Stop Coding!

The Unofficial Flex Compiler Blog

A New Version of HFCD

with 8 comments

Recently I picked up the hfcd project again and finally added features that I promised last year. Yes, it’s a new version of hfcd. This morning, I’ve finished testing what I got so far. It’s in beta quality, but I think I should release it so you folks can give it a spin and give me some feedback.

Let me give a brief intro of what hfcd is. HellFire Compiler Daemon is a RPC-style Flex Compiler server. Clients use the Flex Compiler API to communicate with hfcd. Basically, client processes use hfcd to compile Flex applications. The most obvious client is Flex Builder 3. FB3, by using the hfcd client SDK, can offload compilations to hfcd so that its memory and CPU resources can be reserved for other FB3 popular tasks: design view, code model, profiling, just to name a few. The result is dramatic. hfcd compiles Flex applications much faster in most cases than compiling apps in-memory with FB3.

The hfcd version I released last year was an proof-of-concept attempt. One limitation was that it had to run locally with FB3 (i.e. on the same machine). Now, with the new features recently added to hfcd, it’s able to run on a remote machine. This implies that if the remote machine has more memory and faster processors, the build time could be dramatically reduced. This is certainly one option of improving the compiler performance.

Furthermore, I added the following features:

  1. hfcd supports a virtual file system that holds source files in memory. It means your hfcd server machine will never be littered with codes from many different sources.
  2. hfcd supports background compilations, both full and incremental. This is a game changer. Why? Developers usually edit multiple files before they build (Ctrl-B) and test. As long as developers save changes continuously (instead of keeping all the changes to the one-and-only Ctrl-S), the background compilation could kick in and compile some changes while developers are making the rest of the changes. The result, developers wait much shorter incremental build time after the last Ctrl-S and Ctrl-B.
  3. hfcd takes advantage of multi-processor-core technology wherever possible. It attempts to build applications and libraries that have no mutual dependencies simultaneously. For example, if you have 2 SWC projects and 3 SWF projects. The SWC projects don’t depend on each other. With FB3, your build time would be: T(SWC1 + SWC2 + SWF1 + SWF2 + SWF3). With FB3 + hfcd, your build time would be roughly: T(max(SWC1, SWC2) + max(SWF1, SWF2, SWF3))! Another game changer!

The currently supported SDK version is 3.3.0.4852. I hope to add support for 3.4.0 in the near term. UPDATE (Nov 25th, 2009): Now HFCD supports Flex SDK 3.4.1 and 4.0.0.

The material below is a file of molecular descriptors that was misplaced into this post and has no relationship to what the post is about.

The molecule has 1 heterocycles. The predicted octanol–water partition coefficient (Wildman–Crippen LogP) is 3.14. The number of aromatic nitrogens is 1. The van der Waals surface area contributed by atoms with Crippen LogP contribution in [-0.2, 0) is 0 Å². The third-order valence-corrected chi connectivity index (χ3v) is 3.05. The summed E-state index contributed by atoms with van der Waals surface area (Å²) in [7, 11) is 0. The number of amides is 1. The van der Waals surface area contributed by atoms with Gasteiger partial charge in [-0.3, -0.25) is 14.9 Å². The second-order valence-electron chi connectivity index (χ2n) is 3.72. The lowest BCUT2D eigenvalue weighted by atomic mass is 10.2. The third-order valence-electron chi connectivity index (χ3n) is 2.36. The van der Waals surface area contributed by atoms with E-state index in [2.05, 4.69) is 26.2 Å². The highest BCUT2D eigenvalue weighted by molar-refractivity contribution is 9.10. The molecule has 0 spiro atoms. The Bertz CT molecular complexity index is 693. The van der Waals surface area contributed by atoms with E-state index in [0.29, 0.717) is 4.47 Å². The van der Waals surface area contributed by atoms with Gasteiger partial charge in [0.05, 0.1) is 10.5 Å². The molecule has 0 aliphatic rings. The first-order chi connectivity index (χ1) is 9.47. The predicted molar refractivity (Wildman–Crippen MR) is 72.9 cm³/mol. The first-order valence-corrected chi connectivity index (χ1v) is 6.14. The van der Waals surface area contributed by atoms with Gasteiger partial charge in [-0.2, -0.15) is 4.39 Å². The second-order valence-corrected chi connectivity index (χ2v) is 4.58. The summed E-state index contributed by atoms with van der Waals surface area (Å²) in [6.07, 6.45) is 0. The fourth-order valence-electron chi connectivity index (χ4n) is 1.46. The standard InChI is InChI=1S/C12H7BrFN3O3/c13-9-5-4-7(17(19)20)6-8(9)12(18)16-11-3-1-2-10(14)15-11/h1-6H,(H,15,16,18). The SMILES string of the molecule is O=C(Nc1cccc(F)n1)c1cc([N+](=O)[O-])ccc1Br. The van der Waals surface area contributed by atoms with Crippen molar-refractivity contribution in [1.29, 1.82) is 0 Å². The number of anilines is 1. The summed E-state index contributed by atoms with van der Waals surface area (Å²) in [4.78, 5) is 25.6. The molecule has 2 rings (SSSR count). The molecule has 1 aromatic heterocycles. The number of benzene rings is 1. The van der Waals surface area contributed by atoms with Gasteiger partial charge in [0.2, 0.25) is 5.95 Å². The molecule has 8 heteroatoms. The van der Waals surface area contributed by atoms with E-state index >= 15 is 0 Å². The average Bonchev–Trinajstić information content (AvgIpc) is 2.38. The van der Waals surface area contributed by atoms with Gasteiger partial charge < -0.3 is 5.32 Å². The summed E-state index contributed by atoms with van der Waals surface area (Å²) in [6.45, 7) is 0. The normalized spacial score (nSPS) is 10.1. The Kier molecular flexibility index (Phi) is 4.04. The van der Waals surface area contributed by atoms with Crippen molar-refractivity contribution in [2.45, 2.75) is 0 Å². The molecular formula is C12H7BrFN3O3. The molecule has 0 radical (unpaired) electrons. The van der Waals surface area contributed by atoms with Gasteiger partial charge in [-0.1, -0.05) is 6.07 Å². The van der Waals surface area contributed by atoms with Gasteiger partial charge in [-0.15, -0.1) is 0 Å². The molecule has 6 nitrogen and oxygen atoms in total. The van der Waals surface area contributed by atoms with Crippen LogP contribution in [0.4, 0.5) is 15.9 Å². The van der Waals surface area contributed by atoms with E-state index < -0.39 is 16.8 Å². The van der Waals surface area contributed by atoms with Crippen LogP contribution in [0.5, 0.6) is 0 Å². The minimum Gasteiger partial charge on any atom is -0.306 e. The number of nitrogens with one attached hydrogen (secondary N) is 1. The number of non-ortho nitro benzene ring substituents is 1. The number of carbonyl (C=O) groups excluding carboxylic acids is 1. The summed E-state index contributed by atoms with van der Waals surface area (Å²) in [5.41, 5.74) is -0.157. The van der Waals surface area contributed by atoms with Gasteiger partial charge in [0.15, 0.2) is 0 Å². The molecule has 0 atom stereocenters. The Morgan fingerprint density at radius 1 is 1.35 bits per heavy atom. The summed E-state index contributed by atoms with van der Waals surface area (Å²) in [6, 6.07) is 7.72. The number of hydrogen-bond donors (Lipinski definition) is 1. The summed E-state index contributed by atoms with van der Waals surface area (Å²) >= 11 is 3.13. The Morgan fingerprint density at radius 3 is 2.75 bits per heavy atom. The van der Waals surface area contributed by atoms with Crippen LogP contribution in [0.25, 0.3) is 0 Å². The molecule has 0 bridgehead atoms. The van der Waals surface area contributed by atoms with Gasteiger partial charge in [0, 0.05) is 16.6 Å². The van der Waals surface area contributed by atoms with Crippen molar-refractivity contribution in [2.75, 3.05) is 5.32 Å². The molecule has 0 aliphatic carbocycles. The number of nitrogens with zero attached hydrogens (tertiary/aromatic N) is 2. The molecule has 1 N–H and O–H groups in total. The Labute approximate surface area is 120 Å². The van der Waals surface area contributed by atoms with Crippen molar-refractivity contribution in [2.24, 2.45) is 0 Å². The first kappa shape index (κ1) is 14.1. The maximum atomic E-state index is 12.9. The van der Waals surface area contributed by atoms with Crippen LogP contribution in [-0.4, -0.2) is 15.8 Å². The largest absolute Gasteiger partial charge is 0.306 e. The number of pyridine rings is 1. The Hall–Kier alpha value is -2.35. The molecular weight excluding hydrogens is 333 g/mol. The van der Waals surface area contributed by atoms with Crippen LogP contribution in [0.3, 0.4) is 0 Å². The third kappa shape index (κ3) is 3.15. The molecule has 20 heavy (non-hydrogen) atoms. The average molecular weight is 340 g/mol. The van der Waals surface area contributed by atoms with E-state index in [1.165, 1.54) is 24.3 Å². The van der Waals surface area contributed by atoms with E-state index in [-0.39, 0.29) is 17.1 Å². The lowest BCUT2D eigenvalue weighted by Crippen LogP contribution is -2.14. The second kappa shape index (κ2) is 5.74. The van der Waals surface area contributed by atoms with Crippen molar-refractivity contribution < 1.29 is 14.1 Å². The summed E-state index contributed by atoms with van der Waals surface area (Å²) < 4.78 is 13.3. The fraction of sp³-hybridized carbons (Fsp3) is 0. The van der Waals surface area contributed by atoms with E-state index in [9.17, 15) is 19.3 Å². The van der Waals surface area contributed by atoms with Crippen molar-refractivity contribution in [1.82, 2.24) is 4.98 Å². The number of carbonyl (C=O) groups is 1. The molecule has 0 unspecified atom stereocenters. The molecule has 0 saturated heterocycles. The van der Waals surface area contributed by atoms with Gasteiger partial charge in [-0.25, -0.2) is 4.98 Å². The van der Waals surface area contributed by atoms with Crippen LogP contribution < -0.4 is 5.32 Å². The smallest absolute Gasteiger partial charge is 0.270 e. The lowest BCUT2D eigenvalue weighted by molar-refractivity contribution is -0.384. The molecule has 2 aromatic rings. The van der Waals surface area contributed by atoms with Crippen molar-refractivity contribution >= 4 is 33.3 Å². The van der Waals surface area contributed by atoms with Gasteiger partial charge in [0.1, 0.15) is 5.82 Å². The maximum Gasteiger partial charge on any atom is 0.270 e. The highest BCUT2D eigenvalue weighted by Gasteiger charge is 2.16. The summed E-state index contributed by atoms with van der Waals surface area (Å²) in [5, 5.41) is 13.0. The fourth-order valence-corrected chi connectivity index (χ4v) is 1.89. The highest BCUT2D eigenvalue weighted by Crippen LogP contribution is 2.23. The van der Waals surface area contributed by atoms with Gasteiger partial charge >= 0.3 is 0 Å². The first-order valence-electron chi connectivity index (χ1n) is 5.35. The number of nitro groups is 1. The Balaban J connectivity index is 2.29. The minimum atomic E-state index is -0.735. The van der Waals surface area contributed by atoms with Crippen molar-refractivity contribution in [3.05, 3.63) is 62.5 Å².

In the next few weeks, I need some developers to test my first beta. If you are interested, please email hfcd@stopcoding.org. This weekend, I hope to get a web page ready so you folks can register and download there.

Advertisements

Written by Clement Wong

September 25, 2009 at 2:40 pm

8 Responses

Subscribe to comments with RSS.

  1. This is great. I have been waiting for an update on hfcd for a while and this new update definitely seems very promising.

    venkat

    September 25, 2009 at 4:04 pm

  2. That’s pretty awesome. I am working with 10 different swc projects compiling all the time and flex compilation has been area of frustration for me. My core 2 duo 3GHz is 100% nearly all the time. I certainly would like to give it a try.

    Myo

    September 27, 2009 at 12:49 am

  3. I’m ready to test it 😉
    give me a link

    Matteo

    September 27, 2009 at 9:13 am

  4. […] Builder, Flex Compiler, Flex Compiler API, HellFire Compiler Daemon, hfcd In my first blog post (A New Version of HFCD) of this year, I mentioned that the latest version of HFCD, currently in beta, supports […]

  5. What about implementing HFCD so that it could run as a servlet, and you could submit MXML or AS to it, and it would give you back a SWF or SWC on the fly…or place it on the server somewhere you specify?

    Rick Bullotta

    October 30, 2009 at 4:21 pm

    • It’s doable. Skipping the deployment step is also a nice idea. Let me think about it…

      Clement Wong

      November 16, 2009 at 9:13 am


Leave a Reply

Fill in your details below or click an icon to log in:

WordPress.com Logo

You are commenting using your WordPress.com account. Log Out / Change )

Twitter picture

You are commenting using your Twitter account. Log Out / Change )

Facebook photo

You are commenting using your Facebook account. Log Out / Change )

Google+ photo

You are commenting using your Google+ account. Log Out / Change )

Connecting to %s

%d bloggers like this: